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Wednesday, December 20, 2006


Self by Yann Martel

1 of 1 people found the following review helpful:

November 15, 2006

I'll start by saying I'm one of the few people who hasn't read "Life of Pi", so I didn't have any expectations going into this. I'll also say reading "Self" doesn't make me want to read anything else by Martel. If it's as dull and dreary, count me out.

I heard the premise of this book from someone else and was intrigued. In researching my purchase I found out it's a loose modernization of Virginia Woolf's "Orlando" and so I thought I'd give both a read. It's probably unfair to compare a first-time author to Virginia Woolf and clearly Martel doesn't fare well in the comparison. The reason isn't so much the story but the style.

While Woolf's writing is alive with wit and whimsy, Martel's is a dull grind punctuated by outbursts of graphic descriptions of potty training, masturbation, menstruation, just about every sexual position, and rape. In between those we have dull, cliche, or trite insights from our unnamed narrator. Self manages the amazing feat of being uninteresting as both male and female.

For the moment to focus strictly on "Self" the book is about Self who is born a man and then after his parents die in a plane crash while he's in prep school he starts to become female, the final change occurring during a trip to Portugal. From there she goes to college, having an affair with a professor, has a lesbian affair in Greece/Turkey, works on a couple bad novels, and finds true love in Montreal. That's not the end, which I shall not spoil for you.

The end is the only thing that saved "Self" in my mind from rating one-star. There's a very tragic twist--I've provided a clue above somewhere--that was painful to read and the ensuing aftermath was enough to put me in a funk the rest of the night. That's some effective writing. The rest, not so much.

A problem I have actually with "Self" and "Orlando" is one of logic. In both situations the character wakes up a woman and this does not seem to bother her at all. In "Orlando" it's done through a whimsical scene involving fairies so I was prepared not to take it all that seriously. Whereas "Self" tries to be a more realistic book; how can I logically be expected to think someone would wake up with a sex change and not care? Self discovers this change, rolls over, and goes back to sleep! Then the next day she goes out to get new clothes and a passport as if it's no big deal. I can suspend disbelief to some extent, but this was pushing it. Come on, admit it, if you work up with different genitalia you'd be pretty freaked out. You wouldn't roll over and go back to sleep. That issue really stuck in my craw the rest of the way.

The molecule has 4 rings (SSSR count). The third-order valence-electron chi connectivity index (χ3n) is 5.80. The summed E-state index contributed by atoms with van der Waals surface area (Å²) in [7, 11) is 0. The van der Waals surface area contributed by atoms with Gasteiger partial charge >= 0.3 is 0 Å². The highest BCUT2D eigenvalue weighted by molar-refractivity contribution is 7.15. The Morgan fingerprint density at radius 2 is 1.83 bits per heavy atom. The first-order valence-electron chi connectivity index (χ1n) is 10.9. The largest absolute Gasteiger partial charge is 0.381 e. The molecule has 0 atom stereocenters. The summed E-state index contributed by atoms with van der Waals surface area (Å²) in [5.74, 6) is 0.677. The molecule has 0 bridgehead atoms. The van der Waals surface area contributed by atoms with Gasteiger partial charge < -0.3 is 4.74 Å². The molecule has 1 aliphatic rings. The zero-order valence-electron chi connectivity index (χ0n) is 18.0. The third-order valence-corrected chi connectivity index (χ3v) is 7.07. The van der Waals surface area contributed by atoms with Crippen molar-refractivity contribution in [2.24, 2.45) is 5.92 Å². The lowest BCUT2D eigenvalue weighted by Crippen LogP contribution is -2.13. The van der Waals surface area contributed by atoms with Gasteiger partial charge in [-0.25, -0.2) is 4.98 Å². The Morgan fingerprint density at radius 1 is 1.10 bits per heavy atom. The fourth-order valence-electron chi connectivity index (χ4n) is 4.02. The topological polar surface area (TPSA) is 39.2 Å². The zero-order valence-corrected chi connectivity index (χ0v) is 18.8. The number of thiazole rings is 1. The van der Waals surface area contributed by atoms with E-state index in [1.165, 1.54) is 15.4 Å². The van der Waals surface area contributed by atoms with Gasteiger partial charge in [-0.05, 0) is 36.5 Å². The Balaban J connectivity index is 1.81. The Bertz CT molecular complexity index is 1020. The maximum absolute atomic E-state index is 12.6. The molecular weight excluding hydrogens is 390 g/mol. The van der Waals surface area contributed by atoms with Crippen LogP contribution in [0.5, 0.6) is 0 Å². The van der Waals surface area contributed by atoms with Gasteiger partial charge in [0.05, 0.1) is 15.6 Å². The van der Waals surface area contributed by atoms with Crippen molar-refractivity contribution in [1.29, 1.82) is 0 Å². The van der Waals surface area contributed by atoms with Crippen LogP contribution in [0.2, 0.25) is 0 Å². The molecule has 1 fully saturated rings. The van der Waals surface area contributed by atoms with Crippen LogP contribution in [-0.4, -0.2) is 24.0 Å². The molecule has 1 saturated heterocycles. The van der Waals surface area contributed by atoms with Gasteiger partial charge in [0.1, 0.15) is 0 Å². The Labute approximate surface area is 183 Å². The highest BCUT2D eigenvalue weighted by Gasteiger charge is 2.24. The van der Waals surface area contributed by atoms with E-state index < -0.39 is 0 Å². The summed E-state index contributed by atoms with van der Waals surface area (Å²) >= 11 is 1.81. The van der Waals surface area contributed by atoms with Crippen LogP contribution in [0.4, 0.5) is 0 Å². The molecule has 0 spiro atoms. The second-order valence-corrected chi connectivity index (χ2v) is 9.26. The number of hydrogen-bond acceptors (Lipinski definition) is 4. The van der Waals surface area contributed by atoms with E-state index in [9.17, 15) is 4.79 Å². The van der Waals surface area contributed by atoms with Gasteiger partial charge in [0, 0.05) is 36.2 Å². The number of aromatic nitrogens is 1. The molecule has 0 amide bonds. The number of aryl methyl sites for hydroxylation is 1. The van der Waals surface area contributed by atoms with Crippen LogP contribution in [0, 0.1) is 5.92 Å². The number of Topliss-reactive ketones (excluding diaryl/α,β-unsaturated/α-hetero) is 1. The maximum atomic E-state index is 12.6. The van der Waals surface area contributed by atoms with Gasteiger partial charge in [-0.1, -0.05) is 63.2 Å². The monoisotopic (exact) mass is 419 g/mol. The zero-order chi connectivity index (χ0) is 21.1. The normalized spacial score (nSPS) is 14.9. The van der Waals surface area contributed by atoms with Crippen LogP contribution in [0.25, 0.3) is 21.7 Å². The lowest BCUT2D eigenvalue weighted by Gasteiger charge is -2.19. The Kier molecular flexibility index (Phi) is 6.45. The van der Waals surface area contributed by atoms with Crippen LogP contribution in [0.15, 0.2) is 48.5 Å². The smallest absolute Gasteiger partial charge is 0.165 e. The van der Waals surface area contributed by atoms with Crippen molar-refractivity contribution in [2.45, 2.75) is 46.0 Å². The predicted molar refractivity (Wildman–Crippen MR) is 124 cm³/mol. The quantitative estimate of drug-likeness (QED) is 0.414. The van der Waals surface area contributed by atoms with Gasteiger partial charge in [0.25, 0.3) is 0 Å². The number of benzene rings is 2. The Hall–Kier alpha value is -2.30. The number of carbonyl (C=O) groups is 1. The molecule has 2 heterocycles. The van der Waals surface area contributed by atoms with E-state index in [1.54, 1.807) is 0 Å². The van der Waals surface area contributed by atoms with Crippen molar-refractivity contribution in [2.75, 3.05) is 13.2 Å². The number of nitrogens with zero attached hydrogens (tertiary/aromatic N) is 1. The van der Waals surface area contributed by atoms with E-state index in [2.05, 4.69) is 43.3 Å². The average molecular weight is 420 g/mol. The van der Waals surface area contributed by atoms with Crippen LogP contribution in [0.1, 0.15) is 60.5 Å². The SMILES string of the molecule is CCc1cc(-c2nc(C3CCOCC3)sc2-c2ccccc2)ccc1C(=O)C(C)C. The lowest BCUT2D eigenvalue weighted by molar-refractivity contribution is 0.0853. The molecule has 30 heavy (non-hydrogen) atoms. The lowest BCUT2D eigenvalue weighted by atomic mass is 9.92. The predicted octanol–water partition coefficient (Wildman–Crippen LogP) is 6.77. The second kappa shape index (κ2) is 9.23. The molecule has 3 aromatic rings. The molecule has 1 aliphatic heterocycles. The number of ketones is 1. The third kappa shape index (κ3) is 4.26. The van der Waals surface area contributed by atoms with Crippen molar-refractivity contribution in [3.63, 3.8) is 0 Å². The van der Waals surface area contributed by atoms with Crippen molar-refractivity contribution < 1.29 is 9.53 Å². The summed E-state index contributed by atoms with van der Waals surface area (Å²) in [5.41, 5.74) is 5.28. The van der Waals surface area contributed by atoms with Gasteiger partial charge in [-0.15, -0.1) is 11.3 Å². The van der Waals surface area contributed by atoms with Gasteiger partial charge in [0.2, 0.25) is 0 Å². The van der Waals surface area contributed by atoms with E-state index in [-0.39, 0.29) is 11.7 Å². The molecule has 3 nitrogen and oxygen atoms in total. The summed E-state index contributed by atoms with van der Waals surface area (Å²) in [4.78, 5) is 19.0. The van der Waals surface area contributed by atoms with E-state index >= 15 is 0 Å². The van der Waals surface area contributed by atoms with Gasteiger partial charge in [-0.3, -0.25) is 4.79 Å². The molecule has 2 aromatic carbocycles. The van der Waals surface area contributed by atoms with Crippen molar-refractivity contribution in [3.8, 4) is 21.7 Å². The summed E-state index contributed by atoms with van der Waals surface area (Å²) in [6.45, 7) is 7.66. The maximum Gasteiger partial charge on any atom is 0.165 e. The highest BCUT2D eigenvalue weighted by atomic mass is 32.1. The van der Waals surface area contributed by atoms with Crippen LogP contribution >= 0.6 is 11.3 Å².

There's another question of logic too. In "Orlando" he becomes a she at the age of 30 after years of womanizing and so forth in Queen Elizabeth's court. In "Self" he becomes a she at 18, still a virgin and pretty much uninitiated in manhood. The difference then is that it's hard to make a case about societal roles and sexual identities when the character hasn't had sex (or hardly any relationships) or really lived in a defined role. So I definitely think Woolf got it right on that one.

As mentioned above, Self doesn't really do a heck of a lot before or after the change. After an opening on potty training there's a flood of dull childhood memories about fish in the eyes and boiling carrots and so forth. There's one brief fling with a girl in seventh grade that doesn't get far. Then there's going off to the private school, where Self is pretty much invisible. Then comes the plane crash, which isn't all that exciting as written, the trip to Portugal, and the nonchalant sex change. From there we have the tired cliche of the student-professor affair. The lesbian affair with the older woman is less cliche and slightly more interesting. There's not much else going on until the end. Whereas in "Orlando" you have queens, kings, princesses, Gypsies, and famous authors among 350 years of history. Which sounds more interesting to you?

In the end "Self" is a dull slog and "Orlando" is a witty romp. Is there even a real choice here? Maybe if you really like "Life of Pi" I suppose.

Of course in my opinion "Middlesex" by Jeffrey Eugenides trumps both of these books. It deals with the same issues in a different, more realistic way that's just as much fun as Woolf. That's my pick of the litter.

That is all.

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